I f you’ve spent time reading Upbeat, you’ve probably noticed that I don’t tend to write columns. Bryce usually does all the opinion-related articles, but this is one that I’ve been looking forward to all season.
Despite the Coronavirus-related chaos that halted things, this was an incredible season of girls basketball. The UP was filled with talent, meaning the Dream Team is tough to select. But I’ve spent plenty of time thinking about who I would vote into the top 5 spots and discussing the options with Bryce.
Here is the rundown of who I plan to vote for, and who could also be considered, starting with my Dream Team.
18.3 points, 7 rebounds
Anderson’s selection to the Dream Team should be a no-brainer. Across the UP, there was no player more dominant or more versatile than the Menominee junior.
Since I know someone will bring it up, yes, Menominee did lose to Gladstone in the first round of district play, but that doesn’t change what Anderson did all season long.
At 6-1, Anderson obviously provides a big body in the post on offense and defense. She is such a good rim protector that Menomonee coach Lucas Chouinard told me during the season that one of his team’s biggest weaknesses was perimeter defense, in part because the girls trusted Anderson to take care of things at the rim if they got beat.
Offensively, she showcased a combination of strength and skill in the paint with plenty of post moves to score off of. And, if she missed, there is a good chance Anderson would grab her own rebound.
But the thing that made her so dominant all season was Anderson’s ability to shoot from long range.
In a win against Westwood on Dec. 19, Anderson scored 28 points on seven 3-pointers. She started the game with a four-point play, swishing a 3 and a free throw before making a back-breaking contested 3 with two minutes left in order to give Menomonee a nine-point lead.
It was just one of countless performances that should make Anderson’s spot on Dream Team indisputable. There is no other player in the UP that can dominate inside and stretch defenses like she can.
Anderson finished the season shooting 56 percent from inside the arc, 48 percent from 3, and 84 percent from the free-throw line.
12.8 points, 5.8 rebounds, 3.6 assists, 3.3 steals.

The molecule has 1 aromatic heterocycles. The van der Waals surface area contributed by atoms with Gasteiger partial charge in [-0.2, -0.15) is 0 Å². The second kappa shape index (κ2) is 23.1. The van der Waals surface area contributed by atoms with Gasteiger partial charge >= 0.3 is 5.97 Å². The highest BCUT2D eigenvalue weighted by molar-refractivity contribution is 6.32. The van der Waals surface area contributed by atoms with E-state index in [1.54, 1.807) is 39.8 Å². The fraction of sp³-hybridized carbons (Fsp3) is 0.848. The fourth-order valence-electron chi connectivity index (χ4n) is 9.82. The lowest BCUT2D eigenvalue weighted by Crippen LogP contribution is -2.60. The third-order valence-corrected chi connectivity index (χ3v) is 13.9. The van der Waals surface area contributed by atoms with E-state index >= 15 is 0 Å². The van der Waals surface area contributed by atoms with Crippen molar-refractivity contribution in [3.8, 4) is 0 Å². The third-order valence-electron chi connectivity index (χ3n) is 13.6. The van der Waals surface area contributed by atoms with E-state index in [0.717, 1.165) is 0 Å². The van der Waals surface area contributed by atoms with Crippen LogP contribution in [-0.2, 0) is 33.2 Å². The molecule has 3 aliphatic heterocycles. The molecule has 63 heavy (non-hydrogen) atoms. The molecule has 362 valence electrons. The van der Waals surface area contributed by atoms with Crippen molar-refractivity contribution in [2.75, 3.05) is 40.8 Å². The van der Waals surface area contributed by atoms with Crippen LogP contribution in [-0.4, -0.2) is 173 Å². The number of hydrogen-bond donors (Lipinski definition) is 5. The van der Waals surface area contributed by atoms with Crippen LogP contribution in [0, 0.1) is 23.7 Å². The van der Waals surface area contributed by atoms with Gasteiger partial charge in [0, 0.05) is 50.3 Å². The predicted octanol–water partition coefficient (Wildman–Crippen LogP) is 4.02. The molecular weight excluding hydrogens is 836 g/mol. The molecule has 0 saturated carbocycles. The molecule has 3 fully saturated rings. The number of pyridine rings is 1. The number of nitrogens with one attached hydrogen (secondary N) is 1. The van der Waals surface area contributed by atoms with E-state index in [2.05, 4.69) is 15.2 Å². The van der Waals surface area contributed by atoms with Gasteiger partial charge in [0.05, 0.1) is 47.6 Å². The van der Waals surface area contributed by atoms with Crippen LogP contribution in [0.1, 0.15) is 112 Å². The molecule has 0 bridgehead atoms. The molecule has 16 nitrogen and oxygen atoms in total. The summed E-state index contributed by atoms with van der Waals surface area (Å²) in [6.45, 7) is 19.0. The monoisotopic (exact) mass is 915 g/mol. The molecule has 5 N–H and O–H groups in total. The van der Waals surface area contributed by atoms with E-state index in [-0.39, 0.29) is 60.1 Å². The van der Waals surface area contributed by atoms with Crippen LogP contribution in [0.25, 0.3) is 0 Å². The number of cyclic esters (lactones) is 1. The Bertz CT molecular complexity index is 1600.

Leece was one of the most dynamic players in girls basketball this season. She was named the West-PAC Player of the Year and to the defensive team. Plus, she was Dream Team last season, so giving her the nod once more makes sense. The Patriots were on their way to a regional final contest before having to turn their bus around, and Leece was a big part of their success.
One of the things that makes her stand out to me is her defensive ability. Leece is the focal point of opposing defenses due to her sharp shooting and ability to create on the dribble, but she is just as good defensively as she is on offense. She’s long and athletic, and is capable of getting in passing lanes. Westwood often put her at the top of a zone press, and her defense led to many fast-break points.
“She is long, she’s lanky and she reads the floor well,” Westwood coach Kurt Corcoran said. “She anticipates what’s going to happen. Part of the reason she is such a good defender is because she has quick hands. She is able to get deflections and get her hands on a ton of passes, which leads to steals by her other teammates.”
The argument that a player was on Dream Team last season so they should automatically get it again isn’t one I agree with. The best players deserve the spots, regardless of last year’s squad. But, Leece’s numbers are nearly identical to the 2018-19 season, where she was named Division 1-3 Player of the Year. Her team was just as successful, and she put up those numbers with even more pressure. Leece definitely earned her spot once more.